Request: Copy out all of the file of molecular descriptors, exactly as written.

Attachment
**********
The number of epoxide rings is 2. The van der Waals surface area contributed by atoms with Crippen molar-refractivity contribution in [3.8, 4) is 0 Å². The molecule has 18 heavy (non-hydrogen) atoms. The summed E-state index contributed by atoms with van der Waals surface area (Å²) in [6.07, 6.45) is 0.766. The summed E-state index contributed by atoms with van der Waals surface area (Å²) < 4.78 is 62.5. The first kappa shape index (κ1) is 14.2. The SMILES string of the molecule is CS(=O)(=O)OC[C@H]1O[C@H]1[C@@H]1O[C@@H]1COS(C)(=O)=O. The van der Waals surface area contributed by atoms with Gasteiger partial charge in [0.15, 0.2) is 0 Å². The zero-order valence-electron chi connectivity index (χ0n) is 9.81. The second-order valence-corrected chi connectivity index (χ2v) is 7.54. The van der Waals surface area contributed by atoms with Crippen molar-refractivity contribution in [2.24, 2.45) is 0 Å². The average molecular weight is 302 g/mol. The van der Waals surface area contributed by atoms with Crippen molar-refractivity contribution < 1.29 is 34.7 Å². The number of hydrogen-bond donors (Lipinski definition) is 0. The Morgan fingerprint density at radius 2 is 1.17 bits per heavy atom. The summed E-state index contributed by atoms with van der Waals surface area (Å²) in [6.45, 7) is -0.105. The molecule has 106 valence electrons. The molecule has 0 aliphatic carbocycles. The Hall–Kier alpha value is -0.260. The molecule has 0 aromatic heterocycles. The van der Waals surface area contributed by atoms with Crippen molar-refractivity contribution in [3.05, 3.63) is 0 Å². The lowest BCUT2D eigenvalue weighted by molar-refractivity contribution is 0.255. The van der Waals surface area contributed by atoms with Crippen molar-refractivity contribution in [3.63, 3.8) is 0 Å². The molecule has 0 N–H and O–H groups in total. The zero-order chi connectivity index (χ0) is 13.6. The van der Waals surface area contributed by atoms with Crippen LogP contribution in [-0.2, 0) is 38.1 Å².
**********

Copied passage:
The number of epoxide rings is 2. The van der Waals surface area contributed by atoms with Crippen molar-refractivity contribution in [3.8, 4) is 0 Å². The molecule has 18 heavy (non-hydrogen) atoms. The summed E-state index contributed by atoms with van der Waals surface area (Å²) in [6.07, 6.45) is 0.766. The summed E-state index contributed by atoms with van der Waals surface area (Å²) < 4.78 is 62.5. The first kappa shape index (κ1) is 14.2. The SMILES string of the molecule is CS(=O)(=O)OC[C@H]1O[C@H]1[C@@H]1O[C@@H]1COS(C)(=O)=O. The van der Waals surface area contributed by atoms with Gasteiger partial charge in [0.15, 0.2) is 0 Å². The zero-order valence-electron chi connectivity index (χ0n) is 9.81. The second-order valence-corrected chi connectivity index (χ2v) is 7.54. The van der Waals surface area contributed by atoms with Crippen molar-refractivity contribution in [2.24, 2.45) is 0 Å². The average molecular weight is 302 g/mol. The van der Waals surface area contributed by atoms with Crippen molar-refractivity contribution < 1.29 is 34.7 Å². The number of hydrogen-bond donors (Lipinski definition) is 0. The Morgan fingerprint density at radius 2 is 1.17 bits per heavy atom. The summed E-state index contributed by atoms with van der Waals surface area (Å²) in [6.45, 7) is -0.105. The molecule has 106 valence electrons. The molecule has 0 aliphatic carbocycles. The Hall–Kier alpha value is -0.260. The molecule has 0 aromatic heterocycles. The van der Waals surface area contributed by atoms with Crippen molar-refractivity contribution in [3.05, 3.63) is 0 Å². The lowest BCUT2D eigenvalue weighted by molar-refractivity contribution is 0.255. The van der Waals surface area contributed by atoms with Crippen molar-refractivity contribution in [3.63, 3.8) is 0 Å². The molecule has 0 N–H and O–H groups in total. The zero-order chi connectivity index (χ0) is 13.6. The van der Waals surface area contributed by atoms with Crippen LogP contribution in [-0.2, 0) is 38.1 Å².